Half an hour later, Annie was still symptom-free, and begging to take Marty home.
There were still two more things to consider though:
1. My husband's opinion.
2. Shelby, our old pup's opinion.
So we put a hold on Marty since the shelter was getting ready to close and told them we'd come back the next morning with my husband's permission and Shelby in tow.
As we started to pull out of the shelter's driveway, a woman who worked at the shelter (turns out she is the manager) approached my window and said, "I overheard your daughter saying she had saved up over $200 for a dog by doing chores, getting good grades, and dog-sitting. Would you guys mind coming back inside, because I have something for you?"
When we got inside, she handed a bronze key to Annie with the shelter's logo on it and said, "Even if you don't get Marty, I just want you to know that in all the years I've worked here, I've only met one other kid who saved enough money to buy a dog themselves and I want you to know that you are the kind of person who plays a 'key' role in saving animals and in giving a dog like Marty a real life."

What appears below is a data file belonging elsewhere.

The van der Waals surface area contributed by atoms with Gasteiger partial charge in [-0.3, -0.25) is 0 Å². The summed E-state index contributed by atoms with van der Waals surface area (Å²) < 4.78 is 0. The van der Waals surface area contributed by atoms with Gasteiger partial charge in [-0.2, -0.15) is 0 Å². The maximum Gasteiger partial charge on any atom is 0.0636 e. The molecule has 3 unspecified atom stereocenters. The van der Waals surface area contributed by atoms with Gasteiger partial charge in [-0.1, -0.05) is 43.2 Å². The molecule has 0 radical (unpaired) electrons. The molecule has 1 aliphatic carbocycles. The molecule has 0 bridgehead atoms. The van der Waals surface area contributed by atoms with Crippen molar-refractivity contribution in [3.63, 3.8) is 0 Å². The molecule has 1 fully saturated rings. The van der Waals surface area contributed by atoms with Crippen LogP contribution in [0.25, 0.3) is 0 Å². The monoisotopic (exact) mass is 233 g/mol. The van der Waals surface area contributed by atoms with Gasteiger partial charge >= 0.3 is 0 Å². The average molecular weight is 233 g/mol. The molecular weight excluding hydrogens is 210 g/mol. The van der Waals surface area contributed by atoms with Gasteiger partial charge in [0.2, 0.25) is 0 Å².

She also went on to tell us that Marty was brought to their shelter on a 'Saving Train' because he was scheduled to be euthanized in California and that when they got him, his hair was so matted and so long he couldn't walk correctly (his legs were matted to his body). No one knew anything else about him other than the assumption that he was about three years old, that he had suffered a lot of neglect, and that after his arrival, he hid in his kennel because he was so scared, but that after a couple of weeks, his winsome, joyful, easy-going personality started shining through.